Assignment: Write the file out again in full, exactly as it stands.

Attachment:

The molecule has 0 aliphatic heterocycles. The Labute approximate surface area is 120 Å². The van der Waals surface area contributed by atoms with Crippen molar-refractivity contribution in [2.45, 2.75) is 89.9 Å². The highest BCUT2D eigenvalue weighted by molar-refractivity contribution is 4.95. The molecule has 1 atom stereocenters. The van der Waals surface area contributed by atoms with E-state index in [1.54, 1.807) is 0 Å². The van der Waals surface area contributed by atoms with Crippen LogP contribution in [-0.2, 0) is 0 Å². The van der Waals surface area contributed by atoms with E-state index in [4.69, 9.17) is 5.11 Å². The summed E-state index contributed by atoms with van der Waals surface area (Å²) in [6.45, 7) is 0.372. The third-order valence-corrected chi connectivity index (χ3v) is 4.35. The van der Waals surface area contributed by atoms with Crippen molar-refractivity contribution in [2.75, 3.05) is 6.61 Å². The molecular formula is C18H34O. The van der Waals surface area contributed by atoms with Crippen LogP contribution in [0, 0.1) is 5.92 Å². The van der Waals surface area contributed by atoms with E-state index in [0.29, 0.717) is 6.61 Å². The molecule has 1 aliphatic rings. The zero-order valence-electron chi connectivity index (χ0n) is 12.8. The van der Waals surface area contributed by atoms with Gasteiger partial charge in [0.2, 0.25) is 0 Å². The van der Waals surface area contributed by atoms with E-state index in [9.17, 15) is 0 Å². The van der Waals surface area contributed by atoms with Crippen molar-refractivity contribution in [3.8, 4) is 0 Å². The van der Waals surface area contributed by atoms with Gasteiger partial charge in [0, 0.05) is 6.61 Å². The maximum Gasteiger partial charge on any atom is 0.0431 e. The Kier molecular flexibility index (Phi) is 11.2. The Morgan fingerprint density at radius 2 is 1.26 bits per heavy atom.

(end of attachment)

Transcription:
The molecule has 0 aliphatic heterocycles. The Labute approximate surface area is 120 Å². The van der Waals surface area contributed by atoms with Crippen molar-refractivity contribution in [2.45, 2.75) is 89.9 Å². The highest BCUT2D eigenvalue weighted by molar-refractivity contribution is 4.95. The molecule has 1 atom stereocenters. The van der Waals surface area contributed by atoms with E-state index in [1.54, 1.807) is 0 Å². The van der Waals surface area contributed by atoms with Crippen LogP contribution in [-0.2, 0) is 0 Å². The van der Waals surface area contributed by atoms with E-state index in [4.69, 9.17) is 5.11 Å². The summed E-state index contributed by atoms with van der Waals surface area (Å²) in [6.45, 7) is 0.372. The third-order valence-corrected chi connectivity index (χ3v) is 4.35. The van der Waals surface area contributed by atoms with Crippen molar-refractivity contribution in [2.75, 3.05) is 6.61 Å². The molecular formula is C18H34O. The van der Waals surface area contributed by atoms with Crippen LogP contribution in [0, 0.1) is 5.92 Å². The van der Waals surface area contributed by atoms with E-state index in [0.29, 0.717) is 6.61 Å². The molecule has 1 aliphatic rings. The zero-order valence-electron chi connectivity index (χ0n) is 12.8. The van der Waals surface area contributed by atoms with Gasteiger partial charge in [0.2, 0.25) is 0 Å². The van der Waals surface area contributed by atoms with E-state index in [9.17, 15) is 0 Å². The van der Waals surface area contributed by atoms with Crippen molar-refractivity contribution in [3.8, 4) is 0 Å². The van der Waals surface area contributed by atoms with Gasteiger partial charge in [0, 0.05) is 6.61 Å². The maximum Gasteiger partial charge on any atom is 0.0431 e. The Kier molecular flexibility index (Phi) is 11.2. The Morgan fingerprint density at radius 2 is 1.26 bits per heavy atom.